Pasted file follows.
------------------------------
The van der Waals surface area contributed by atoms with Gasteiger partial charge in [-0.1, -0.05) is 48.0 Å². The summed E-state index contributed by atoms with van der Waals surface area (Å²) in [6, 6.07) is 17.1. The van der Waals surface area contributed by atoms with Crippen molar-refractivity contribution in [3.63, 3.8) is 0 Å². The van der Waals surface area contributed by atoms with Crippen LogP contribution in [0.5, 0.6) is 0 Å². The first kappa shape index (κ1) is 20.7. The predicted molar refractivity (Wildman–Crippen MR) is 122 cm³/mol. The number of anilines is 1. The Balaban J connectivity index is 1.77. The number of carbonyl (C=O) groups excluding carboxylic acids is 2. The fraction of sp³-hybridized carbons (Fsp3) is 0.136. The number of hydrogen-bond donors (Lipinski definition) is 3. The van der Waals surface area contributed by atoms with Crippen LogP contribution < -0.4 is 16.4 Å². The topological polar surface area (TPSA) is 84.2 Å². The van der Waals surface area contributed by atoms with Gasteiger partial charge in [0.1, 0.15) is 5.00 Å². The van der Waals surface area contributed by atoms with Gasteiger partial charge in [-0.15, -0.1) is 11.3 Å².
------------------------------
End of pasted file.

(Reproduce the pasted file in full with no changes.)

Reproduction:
The van der Waals surface area contributed by atoms with Gasteiger partial charge in [-0.1, -0.05) is 48.0 Å². The summed E-state index contributed by atoms with van der Waals surface area (Å²) in [6, 6.07) is 17.1. The van der Waals surface area contributed by atoms with Crippen molar-refractivity contribution in [3.63, 3.8) is 0 Å². The van der Waals surface area contributed by atoms with Crippen LogP contribution in [0.5, 0.6) is 0 Å². The first kappa shape index (κ1) is 20.7. The predicted molar refractivity (Wildman–Crippen MR) is 122 cm³/mol. The number of anilines is 1. The Balaban J connectivity index is 1.77. The number of carbonyl (C=O) groups excluding carboxylic acids is 2. The fraction of sp³-hybridized carbons (Fsp3) is 0.136. The number of hydrogen-bond donors (Lipinski definition) is 3. The van der Waals surface area contributed by atoms with Crippen LogP contribution < -0.4 is 16.4 Å². The topological polar surface area (TPSA) is 84.2 Å². The van der Waals surface area contributed by atoms with Gasteiger partial charge in [0.1, 0.15) is 5.00 Å². The van der Waals surface area contributed by atoms with Gasteiger partial charge in [-0.15, -0.1) is 11.3 Å².